Alabama confirmed its first case of the West Nile virus this year on Wednesday in a 71-year-old man. Also, state health officials in Illinois and Florida said Tuesday they detected the first human cases of the disease this year.
Across the nation, over 100 have been diagnosed with the disease this year and five have died in Louisiana, bringing the state total 72. The virus has been detected in birds and people in 34 states and Washington, D.C. health officials expect it will continue spreading west.
The number of cases in Texas is up to 11, Mississippi has confirmed 22 human cases of West Nile, and Arkansas, Illinois and Washington State have recorded one case each.
As CBS News Correspondent Bob McNamara reports, it is Louisiana that is feeling the brunt of the epidemic, the worst outbreak in U.S. history.
Louisiana health officials predicted the West Nile virus epidemic would worsen, and it has. Louisiana Gov. Mike Foster has declared a state of emergency and is asking federal officials for money to beef up mosquito-killing efforts.
For the first time, a horse has been identified as having contracted the virus. The owner of the Ohio animal reportedly noticed a lameness in the horse's rear leg.
Health officials say a virus vaccine may be years away.
"Five to 10 years, if ever," said Dr. Roy Campbell, of the Centers for Disease Control. "It takes a long time to get a vaccine."
Mosquitoes transmit the illness from infected birds to people. Most people bitten by an infected mosquito will show no ill effects, some will show flu-like symptoms, a few can develop potentially fatal encephalitis.
Meanwhile, more than half a dozen states worried about West Nile virus are using climate-based computer models to predict the course of the mosquito-borne disease before a fatal outbreak occurs.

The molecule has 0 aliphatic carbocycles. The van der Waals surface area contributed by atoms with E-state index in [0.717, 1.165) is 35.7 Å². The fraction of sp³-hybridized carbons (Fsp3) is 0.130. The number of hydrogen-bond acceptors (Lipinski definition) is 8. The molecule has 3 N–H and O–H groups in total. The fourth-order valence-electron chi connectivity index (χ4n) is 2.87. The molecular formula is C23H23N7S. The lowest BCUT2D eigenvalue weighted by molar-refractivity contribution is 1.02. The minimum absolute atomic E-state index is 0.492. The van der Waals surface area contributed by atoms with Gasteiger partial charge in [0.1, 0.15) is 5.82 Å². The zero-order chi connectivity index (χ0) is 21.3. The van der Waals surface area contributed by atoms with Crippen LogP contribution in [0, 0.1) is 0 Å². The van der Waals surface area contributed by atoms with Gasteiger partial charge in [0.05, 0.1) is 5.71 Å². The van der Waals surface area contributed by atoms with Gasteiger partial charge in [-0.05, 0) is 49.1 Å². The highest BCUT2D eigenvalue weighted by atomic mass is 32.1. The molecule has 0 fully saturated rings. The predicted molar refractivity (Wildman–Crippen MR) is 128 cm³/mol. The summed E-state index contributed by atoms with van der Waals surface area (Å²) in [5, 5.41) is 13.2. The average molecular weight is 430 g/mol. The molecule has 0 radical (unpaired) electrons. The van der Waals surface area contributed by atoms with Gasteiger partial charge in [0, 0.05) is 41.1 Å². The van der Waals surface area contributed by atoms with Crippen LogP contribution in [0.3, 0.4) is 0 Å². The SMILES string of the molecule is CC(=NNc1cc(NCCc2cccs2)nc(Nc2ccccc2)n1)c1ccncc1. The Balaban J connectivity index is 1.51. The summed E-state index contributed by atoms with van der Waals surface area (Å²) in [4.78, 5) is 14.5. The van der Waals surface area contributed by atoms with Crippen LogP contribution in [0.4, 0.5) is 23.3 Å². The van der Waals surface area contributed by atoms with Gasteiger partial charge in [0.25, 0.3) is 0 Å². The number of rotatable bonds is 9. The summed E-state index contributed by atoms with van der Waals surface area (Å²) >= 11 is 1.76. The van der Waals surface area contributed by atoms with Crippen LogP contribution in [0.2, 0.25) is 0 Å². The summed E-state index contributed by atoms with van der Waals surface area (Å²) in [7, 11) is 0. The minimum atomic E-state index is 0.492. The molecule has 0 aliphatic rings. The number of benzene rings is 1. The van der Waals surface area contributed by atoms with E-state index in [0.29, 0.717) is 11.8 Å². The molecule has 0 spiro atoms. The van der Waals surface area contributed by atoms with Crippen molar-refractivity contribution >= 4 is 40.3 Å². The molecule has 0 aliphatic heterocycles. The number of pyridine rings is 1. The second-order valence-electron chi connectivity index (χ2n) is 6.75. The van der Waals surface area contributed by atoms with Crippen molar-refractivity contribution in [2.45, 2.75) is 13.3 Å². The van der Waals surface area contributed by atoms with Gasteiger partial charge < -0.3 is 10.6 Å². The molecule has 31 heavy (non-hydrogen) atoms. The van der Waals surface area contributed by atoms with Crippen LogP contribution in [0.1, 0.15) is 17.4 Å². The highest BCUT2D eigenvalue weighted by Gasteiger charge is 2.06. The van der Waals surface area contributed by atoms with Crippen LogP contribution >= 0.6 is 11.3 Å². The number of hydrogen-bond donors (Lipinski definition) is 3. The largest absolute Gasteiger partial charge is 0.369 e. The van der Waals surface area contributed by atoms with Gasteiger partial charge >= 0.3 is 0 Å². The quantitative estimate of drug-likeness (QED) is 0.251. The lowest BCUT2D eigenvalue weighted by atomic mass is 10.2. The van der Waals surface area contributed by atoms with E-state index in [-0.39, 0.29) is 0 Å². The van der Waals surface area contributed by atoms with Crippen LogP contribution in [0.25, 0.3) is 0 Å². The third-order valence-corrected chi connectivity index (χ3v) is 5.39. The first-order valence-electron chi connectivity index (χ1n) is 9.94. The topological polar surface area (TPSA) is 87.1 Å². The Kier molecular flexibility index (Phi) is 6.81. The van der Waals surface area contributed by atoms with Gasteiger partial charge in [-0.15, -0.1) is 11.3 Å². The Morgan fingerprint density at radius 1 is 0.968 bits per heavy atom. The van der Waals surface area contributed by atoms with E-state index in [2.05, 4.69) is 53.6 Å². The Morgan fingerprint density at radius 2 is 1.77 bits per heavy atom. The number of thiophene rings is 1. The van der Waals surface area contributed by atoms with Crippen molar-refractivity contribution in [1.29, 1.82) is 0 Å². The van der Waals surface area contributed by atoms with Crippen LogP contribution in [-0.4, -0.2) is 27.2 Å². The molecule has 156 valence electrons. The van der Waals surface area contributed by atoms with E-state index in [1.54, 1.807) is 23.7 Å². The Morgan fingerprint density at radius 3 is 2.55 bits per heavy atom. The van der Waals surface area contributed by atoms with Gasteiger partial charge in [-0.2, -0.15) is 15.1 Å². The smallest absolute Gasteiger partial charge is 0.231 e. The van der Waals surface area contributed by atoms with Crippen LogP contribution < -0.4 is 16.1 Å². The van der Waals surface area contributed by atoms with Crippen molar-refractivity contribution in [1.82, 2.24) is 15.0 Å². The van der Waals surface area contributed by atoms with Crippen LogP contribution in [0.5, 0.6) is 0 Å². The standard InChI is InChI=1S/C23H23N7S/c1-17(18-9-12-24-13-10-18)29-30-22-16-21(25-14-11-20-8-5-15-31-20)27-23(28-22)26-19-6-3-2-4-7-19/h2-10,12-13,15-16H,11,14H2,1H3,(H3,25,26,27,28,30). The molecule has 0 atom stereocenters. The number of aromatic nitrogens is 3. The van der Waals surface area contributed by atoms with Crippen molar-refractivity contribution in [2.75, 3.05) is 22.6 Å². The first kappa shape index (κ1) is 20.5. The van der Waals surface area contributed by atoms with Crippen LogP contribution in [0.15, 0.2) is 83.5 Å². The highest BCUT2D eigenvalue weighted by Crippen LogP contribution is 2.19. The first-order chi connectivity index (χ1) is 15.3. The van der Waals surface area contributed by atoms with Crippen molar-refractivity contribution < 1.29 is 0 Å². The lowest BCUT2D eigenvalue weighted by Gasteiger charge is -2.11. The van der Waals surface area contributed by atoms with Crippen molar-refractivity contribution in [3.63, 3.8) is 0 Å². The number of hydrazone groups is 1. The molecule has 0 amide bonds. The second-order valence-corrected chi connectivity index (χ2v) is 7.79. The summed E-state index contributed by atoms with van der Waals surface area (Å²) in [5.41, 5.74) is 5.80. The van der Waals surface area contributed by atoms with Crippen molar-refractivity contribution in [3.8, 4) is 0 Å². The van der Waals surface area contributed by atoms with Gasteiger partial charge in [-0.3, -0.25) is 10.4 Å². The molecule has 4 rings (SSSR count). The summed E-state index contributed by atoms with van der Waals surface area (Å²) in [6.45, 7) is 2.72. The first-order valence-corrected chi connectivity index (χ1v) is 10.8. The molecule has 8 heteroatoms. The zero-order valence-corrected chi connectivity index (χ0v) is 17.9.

Public health officials usually rely on reports of dead birds as an early warning sign that West Nile is spreading in their region. Scientists say this new method would warn local officials in advance if their counties are at high risk for the virus.
"We look at this as another tool we can potentially use to help us as we try to protect people from catching West Nile," said Bryon Backenson, assistant director of the New York State Health Department's arthropod-borne disease program.
Last year, the state collaborated with NASA and Oxford University to create climate maps based on satellite data to track the virus. Delaware, Florida, Louisiana, Maryland, South Carolina and Virginia have since joined.
In the $504,000 NASA-funded project, state health departments tally the number of dead birds and mosquitoes that test positive for West Nile while NASA satellites pick up weather information like temperature and humidity.
The information is sent to Oxford, which uses a computer program to create "risk maps" showing areas infected with the virus, temperature and vegetable distribution and migratory routes of birds.
State health officials, in turn, will use the maps to warn counties when they are at high risk for West Nile so they can develop a plan to fight mosquitoes and the virus.
"Risk maps will help authorities take charge and control as well as anticipate the disease," said Oxford ecologist David Rogers, who helped create the maps.
Health officials stress that the disease is relatively easy to prevent.
"It's not time for panic," said Dr. Roy Campbell, a Centers for Disease Control and Prevention epidemiologist heading up a team researching the virus in Louisiana. "It's time to take precaution."
That's the theme of a $200,000 multimedia "Fight the Bite" campaign in Louisiana, including television spots in which Gov. Foster repeats oft-heard advice: use mosquito repellent, get rid of standing water, stay indoors at dusk and dawn or wear long clothing when going out at those heavy-mosquito hours.